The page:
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Dominicans in Des Moines unite to help Haiti

Since the January 12th earthquake that struck Haiti, the world has come together to help raise money, food and supplies for the victims. Because Haiti and the Dominican Republic share an island, there is a lot of attention on the efforts of the Dominican people coming to the aid of their neighboring country. At a local level, there is much being done to let the Haitian people know that their eastern neighbors are with them and working towards their restructure, even those who have made their way from the middle of the Caribbean to the middle of Iowa.

Rosie Pérez, a 23 year-old Dominican American originally from the Bronx, NY has called Central Iowa home for the last six years. She currently works at a technology/software company in the East Village, after graduating from Grinnell College in 2008. She loves how cost effective it is to live in Des Moines and enjoy the cultural scene such as live music, dancing, and theater- especially those she can walk to within the downtown area. While she wishes the city had a better public transportation system, she continues to battle the harsh winter conditions while doing her part to contribute to the relief efforts in Haiti.

Examiner. com caught up with Rosie to get a local Latina's perspective on how we all have a role to play in helping the Haitian people overcome this horrible tragedy.


How was the DR affected by the earthquake that struck Haiti?

The Dominican community has come together full-force to help Haiti in this desperate time of need. The Red Cross has designated Santo Domingo's international airport (SDQ) as the main point of entry for resources, medical aid, and emergency care coming from all corners of the globe. There have been several hundred trucks full of supplies, doctors, and volunteers coming into Haiti from the Dominican Republic's ports, roads and airways.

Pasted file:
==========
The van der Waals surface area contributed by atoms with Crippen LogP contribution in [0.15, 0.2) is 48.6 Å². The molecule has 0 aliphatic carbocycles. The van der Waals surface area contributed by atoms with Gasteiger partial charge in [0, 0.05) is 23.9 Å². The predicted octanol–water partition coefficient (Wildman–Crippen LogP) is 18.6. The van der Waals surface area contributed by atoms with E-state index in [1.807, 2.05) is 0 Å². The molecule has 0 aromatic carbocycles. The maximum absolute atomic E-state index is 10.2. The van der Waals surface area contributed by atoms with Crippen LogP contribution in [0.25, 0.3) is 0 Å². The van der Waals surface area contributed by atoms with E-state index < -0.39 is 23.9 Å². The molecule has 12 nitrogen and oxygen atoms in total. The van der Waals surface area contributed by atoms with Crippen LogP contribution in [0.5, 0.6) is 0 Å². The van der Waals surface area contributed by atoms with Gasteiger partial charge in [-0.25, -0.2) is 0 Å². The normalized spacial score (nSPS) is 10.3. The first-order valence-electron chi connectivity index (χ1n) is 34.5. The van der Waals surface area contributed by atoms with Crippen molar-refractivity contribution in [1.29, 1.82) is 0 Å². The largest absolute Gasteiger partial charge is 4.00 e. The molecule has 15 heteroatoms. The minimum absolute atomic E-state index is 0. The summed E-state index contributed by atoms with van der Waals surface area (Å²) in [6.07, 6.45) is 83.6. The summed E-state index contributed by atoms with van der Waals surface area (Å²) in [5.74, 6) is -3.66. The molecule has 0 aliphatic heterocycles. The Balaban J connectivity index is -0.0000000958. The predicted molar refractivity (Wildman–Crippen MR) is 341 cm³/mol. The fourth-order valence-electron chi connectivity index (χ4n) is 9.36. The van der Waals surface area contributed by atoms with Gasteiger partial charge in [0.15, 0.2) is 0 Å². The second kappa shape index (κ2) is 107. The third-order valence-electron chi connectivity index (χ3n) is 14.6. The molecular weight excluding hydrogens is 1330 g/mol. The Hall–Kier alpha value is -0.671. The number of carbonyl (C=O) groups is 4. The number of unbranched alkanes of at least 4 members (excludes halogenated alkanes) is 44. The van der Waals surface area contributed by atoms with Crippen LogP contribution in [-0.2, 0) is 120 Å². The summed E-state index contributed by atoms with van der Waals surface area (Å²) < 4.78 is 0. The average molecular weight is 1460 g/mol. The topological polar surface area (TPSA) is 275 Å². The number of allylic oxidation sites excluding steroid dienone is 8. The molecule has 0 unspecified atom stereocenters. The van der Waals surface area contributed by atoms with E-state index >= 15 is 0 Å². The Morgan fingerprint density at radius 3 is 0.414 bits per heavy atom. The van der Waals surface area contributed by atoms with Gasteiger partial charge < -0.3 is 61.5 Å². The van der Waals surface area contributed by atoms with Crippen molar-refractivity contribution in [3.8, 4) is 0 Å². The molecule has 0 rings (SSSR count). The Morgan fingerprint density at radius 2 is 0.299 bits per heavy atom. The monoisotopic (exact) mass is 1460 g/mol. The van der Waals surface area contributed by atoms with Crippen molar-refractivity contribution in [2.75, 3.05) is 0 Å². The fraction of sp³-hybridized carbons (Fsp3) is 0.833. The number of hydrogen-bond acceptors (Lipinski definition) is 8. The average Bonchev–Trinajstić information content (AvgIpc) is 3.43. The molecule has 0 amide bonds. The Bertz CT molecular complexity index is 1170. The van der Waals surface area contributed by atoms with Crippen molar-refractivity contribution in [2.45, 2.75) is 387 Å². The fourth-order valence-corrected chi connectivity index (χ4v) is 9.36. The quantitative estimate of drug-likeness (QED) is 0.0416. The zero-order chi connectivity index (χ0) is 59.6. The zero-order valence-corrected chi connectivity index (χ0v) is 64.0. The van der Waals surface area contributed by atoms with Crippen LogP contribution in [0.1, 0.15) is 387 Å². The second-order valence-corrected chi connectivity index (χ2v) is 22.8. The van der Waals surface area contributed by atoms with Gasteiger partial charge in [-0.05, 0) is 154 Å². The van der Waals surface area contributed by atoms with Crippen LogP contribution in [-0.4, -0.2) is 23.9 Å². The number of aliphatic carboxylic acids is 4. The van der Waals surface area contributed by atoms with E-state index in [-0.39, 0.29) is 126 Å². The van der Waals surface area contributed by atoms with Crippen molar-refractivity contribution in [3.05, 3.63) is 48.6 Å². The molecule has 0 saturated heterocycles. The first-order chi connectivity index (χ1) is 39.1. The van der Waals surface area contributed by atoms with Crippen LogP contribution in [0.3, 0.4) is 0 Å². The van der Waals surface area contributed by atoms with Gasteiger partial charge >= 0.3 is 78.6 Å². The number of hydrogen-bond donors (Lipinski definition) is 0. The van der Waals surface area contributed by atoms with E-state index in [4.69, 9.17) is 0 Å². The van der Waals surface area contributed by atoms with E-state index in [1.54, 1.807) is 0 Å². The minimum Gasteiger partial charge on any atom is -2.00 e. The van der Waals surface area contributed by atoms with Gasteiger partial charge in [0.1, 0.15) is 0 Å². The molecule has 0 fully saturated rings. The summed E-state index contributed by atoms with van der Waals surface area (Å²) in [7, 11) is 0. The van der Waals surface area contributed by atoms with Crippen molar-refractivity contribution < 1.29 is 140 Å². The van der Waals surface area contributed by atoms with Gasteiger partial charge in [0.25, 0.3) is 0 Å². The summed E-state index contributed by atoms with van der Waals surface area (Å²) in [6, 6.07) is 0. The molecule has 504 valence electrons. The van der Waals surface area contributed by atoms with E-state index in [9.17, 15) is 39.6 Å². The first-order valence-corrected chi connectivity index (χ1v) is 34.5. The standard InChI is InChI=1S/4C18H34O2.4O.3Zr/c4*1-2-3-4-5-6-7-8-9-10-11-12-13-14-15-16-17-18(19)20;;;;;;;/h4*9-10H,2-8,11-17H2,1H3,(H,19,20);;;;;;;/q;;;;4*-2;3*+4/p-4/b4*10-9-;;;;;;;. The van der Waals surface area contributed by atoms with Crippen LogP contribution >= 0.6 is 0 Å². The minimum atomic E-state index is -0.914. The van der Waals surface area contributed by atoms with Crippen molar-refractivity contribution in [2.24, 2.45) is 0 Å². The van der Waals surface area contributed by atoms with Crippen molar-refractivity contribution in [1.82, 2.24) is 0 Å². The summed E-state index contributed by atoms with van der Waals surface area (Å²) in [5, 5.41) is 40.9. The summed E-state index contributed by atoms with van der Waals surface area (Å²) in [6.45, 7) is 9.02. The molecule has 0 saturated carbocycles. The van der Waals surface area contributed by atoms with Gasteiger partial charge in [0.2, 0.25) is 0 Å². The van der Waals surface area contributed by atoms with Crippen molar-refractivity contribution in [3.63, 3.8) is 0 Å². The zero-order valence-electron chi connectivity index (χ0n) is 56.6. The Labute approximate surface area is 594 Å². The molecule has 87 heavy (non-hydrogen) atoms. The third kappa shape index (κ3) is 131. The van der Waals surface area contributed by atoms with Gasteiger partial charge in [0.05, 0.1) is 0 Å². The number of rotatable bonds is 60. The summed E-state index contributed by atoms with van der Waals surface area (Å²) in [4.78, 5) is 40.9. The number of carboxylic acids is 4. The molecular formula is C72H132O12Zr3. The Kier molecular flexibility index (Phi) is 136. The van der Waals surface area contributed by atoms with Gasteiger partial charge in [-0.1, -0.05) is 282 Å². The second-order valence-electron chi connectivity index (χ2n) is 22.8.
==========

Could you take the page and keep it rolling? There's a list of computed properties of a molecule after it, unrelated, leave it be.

Several community centers and museums (including El Centro Leon, a natural and cultural historical museum located in Santiago, DR co-run by my aunt), have put together large-scale resource and supply collection events, so that the entire Dominican community can donate anything and everything they can to the cause. As reported from the Listin Diario, one of the D.R.'s major newspapers, shortly after the earthquake, Dominican President Leonel Fernandez met with US President Barack Obama and leaders from all over the world to put together a short and long-term contingency plan to aid Haiti. The latest reports also reveal that in hospitals throughout the major cities in the Dominican Republic, patients who are not in critical condition were given medical leave in order to make room for the incoming earthquake victims.

Given that relations between Haiti and the DR have historically been volatile, how do you think this event will shape that relationship moving forward?

If by "historically", you are referring to the Dominican Republic having gained independence from Haiti on February 27th, 1844...Well, that was more than 150 years ago. History is history. Contrary to popular belief, the Dominican Republic and Haiti do get along and share numerous cultural traditions both old and new. There is collaboration and cooperation between both countries. Taking a walk through the capital, Santo Domingo reveals a slew of Haitian cultural centers and businesses; this is only one of several examples of the integration and assimilation of Haitian culture to the D.R.

How has the local Dominican community come together to provide aid to those affected by the quake?

Dominicans all over the US have contributed on many levels, whether donating to charities, organizing collection events, and following the lead of Dominican leadership on the island in aiding our Caribbean neighbor. I've donated to the Hope for Haiti charity event and have been spreading the word about various charities through social networks and word of mouth. I do hope that everyone's contributions continue to come in, to help bring Haiti up from the rubble.


As America looks to join efforts with the rest of the world in rebuilding Haiti, we can look at Rosie as an example of using what you have and know to make a difference.

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